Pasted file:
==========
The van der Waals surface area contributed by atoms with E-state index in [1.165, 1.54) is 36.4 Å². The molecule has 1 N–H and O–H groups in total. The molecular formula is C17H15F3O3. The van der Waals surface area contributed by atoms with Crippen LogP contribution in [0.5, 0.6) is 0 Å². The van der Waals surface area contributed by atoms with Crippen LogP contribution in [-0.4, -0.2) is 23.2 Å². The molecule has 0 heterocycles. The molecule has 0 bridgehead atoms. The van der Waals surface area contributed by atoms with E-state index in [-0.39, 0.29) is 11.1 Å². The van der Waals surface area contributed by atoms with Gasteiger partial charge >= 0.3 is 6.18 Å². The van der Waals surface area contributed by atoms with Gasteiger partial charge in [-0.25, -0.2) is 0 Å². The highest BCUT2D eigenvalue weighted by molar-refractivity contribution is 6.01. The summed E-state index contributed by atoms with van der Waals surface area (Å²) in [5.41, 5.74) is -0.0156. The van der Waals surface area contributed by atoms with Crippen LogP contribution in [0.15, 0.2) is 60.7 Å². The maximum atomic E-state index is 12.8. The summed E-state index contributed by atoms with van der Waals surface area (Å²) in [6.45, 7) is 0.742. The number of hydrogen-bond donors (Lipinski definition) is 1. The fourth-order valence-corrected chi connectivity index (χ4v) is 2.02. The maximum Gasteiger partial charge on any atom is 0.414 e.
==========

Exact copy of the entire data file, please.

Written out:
The van der Waals surface area contributed by atoms with E-state index in [1.165, 1.54) is 36.4 Å². The molecule has 1 N–H and O–H groups in total. The molecular formula is C17H15F3O3. The van der Waals surface area contributed by atoms with Crippen LogP contribution in [0.5, 0.6) is 0 Å². The van der Waals surface area contributed by atoms with Crippen LogP contribution in [-0.4, -0.2) is 23.2 Å². The molecule has 0 heterocycles. The molecule has 0 bridgehead atoms. The van der Waals surface area contributed by atoms with E-state index in [-0.39, 0.29) is 11.1 Å². The van der Waals surface area contributed by atoms with Gasteiger partial charge >= 0.3 is 6.18 Å². The van der Waals surface area contributed by atoms with Gasteiger partial charge in [-0.25, -0.2) is 0 Å². The highest BCUT2D eigenvalue weighted by molar-refractivity contribution is 6.01. The summed E-state index contributed by atoms with van der Waals surface area (Å²) in [5.41, 5.74) is -0.0156. The van der Waals surface area contributed by atoms with Crippen LogP contribution in [0.15, 0.2) is 60.7 Å². The maximum atomic E-state index is 12.8. The summed E-state index contributed by atoms with van der Waals surface area (Å²) in [6.45, 7) is 0.742. The number of hydrogen-bond donors (Lipinski definition) is 1. The fourth-order valence-corrected chi connectivity index (χ4v) is 2.02. The maximum Gasteiger partial charge on any atom is 0.414 e.